He was a controversial figure at the heart of Haiti’s political and economic turmoil. The assassination of Haiti’s President Jovenel Moise in his home earlier today may mark the end of political division in the tiny Caribbean country or perhaps start a new chapter of the chaos gripping politics there for some time.
A group of unidentified people attacked Moise’s home, killed him, and injured his wife Martine Moise with a bullet in a “hateful, inhumane and barbaric act”, interim prime minister Claude Joseph said.
Some of the attackers spoke Spanish, he added. Gunshots could be heard throughout the capital, Port-au-Prince, after the attack, which comes amid deepening political and economic instability as well as a spike in gang violence in Haiti.
Haiti became Latin America and the Caribbean’s first independent state during the colonial era and the first Black-led republic when it threw off French rule in the 19th century.
But it has suffered cycles of violence, invasion and repression for most of its subsequent history, including the dynastic Duvalier dictatorship.
In recent years, the small Caribbean country has been plagued by military coups, popular revolts and economic turmoil.
However, the most devastating flash point recently was the catastrophic earthquake in 2010 that killed between 100,000 and 300,000 people, causing widespread damage in Port-au-Prince and elsewhere. Despite an international relief effort, the country was all but overwhelmed, exacerbating political, social and economic problems.
Moise’s assassination came on the back of political polarisation that has dominated most of the Haitian president’s time in office.
His critics accuse him of overstaying his term, which should have ended on 7 February this year, but instead, he claimed to have one more year in office. He is also accused of corruption, adopting policies that generated high inflation rates due to austerity and encouraging gang attacks that left hundreds dead in the past few years.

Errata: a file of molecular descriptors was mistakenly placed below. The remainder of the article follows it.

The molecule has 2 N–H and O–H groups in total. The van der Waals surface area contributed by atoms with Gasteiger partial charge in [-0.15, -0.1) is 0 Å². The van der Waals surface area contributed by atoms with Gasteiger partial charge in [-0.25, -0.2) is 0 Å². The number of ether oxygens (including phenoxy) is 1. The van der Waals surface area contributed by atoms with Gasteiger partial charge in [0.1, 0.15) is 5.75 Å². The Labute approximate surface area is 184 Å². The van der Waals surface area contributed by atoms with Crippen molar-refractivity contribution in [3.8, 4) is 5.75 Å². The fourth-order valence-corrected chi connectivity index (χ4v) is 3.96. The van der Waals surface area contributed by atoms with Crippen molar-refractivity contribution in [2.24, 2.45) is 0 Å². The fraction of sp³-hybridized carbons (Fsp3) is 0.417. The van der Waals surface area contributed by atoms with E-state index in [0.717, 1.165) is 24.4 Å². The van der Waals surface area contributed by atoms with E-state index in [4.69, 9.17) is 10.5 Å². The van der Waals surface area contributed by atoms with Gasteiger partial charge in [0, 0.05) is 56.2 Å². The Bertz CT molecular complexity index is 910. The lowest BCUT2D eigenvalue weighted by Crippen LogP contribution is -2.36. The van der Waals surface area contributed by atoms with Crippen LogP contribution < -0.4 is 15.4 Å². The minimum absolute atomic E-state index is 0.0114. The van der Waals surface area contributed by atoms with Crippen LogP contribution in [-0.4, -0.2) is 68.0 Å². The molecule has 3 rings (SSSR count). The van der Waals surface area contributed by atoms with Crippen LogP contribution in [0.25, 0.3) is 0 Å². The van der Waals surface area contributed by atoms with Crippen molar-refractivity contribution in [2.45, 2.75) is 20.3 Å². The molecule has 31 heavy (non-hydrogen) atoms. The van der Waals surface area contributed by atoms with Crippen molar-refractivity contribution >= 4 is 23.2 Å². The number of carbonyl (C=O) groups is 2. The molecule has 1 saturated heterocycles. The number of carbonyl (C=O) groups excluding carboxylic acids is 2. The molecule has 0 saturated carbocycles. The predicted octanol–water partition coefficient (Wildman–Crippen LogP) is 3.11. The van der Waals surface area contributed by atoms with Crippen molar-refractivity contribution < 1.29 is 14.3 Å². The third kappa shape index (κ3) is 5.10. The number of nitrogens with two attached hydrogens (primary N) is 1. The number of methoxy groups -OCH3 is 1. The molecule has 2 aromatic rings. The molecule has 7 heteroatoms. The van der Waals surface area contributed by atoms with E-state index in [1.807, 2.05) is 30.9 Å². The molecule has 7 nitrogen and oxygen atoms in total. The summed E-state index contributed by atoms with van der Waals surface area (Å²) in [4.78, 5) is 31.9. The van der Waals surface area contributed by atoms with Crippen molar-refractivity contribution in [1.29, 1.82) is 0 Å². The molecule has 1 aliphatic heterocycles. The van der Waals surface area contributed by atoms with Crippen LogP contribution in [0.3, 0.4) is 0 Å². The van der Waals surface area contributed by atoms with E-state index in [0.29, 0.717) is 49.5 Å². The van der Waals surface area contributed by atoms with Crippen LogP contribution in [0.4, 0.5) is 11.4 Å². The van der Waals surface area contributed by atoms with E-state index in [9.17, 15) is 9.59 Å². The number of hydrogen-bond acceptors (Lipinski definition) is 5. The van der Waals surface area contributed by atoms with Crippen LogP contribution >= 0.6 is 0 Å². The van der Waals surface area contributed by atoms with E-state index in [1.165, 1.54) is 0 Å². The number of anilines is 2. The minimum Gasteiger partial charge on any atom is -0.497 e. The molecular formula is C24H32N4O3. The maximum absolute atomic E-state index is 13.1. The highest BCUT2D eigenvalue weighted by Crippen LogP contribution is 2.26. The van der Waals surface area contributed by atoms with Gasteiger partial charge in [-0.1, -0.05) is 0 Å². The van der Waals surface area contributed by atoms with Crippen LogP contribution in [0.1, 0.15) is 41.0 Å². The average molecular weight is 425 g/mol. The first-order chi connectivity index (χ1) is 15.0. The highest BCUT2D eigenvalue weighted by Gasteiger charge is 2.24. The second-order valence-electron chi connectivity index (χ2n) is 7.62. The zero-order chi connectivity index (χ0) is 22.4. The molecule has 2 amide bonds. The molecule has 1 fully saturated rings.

Since January last year, Moise had ruled the country by decree after dissolving the parliament and refusing to hold another general election. “Moise blamed Parliament for the postponement [of a referendum on the constitution], for failing to approve an electoral law, while his opponents accused him of manoeuvres to hijack the process,” Human Rights Watch said in a report.
The Haitian president dismissed all the country’s elected mayors and violated the constitution by removing judges from the supreme court and replacing them with others, according to the opposition.
Former President Michel Martelly selected Moise to succeed him. In November 2016, he won the presidential race by slightly over 55 per cent, in an election widely seen to have been rigged by Martelly’s government.
Moise’s decision in November 2017 to re-establish the National Guard , 22 years after its dissolution, prompted fresh memories of a history of bloody coups and political instability. Haiti had been without military forces since 1995, when former president Jean-Bertrand Aristide disbanded the army after returning to power following a coup, placing the national police in charge of security.
In recent years, the army’s comeback has been a divisive topic in a country still suffering the impact of the earthquake and fierce hurricanes. Critics and activists said the armed forces would meddle in politics and steal essential education and health care resources.
Shortly after the decision to reinstate the National Guard, widespread unrest broke out against Moise’s government due to increasing gas prices and financial embezzlement. Protests intensified this year after thousands took to the streets chanting “No to dictatorship” and calling for Moise’s resignation.
It remains to be seen whether Moise’s assassination will help stabilise Haiti or open the gates of even greater tumult.
Additional reporting by agencies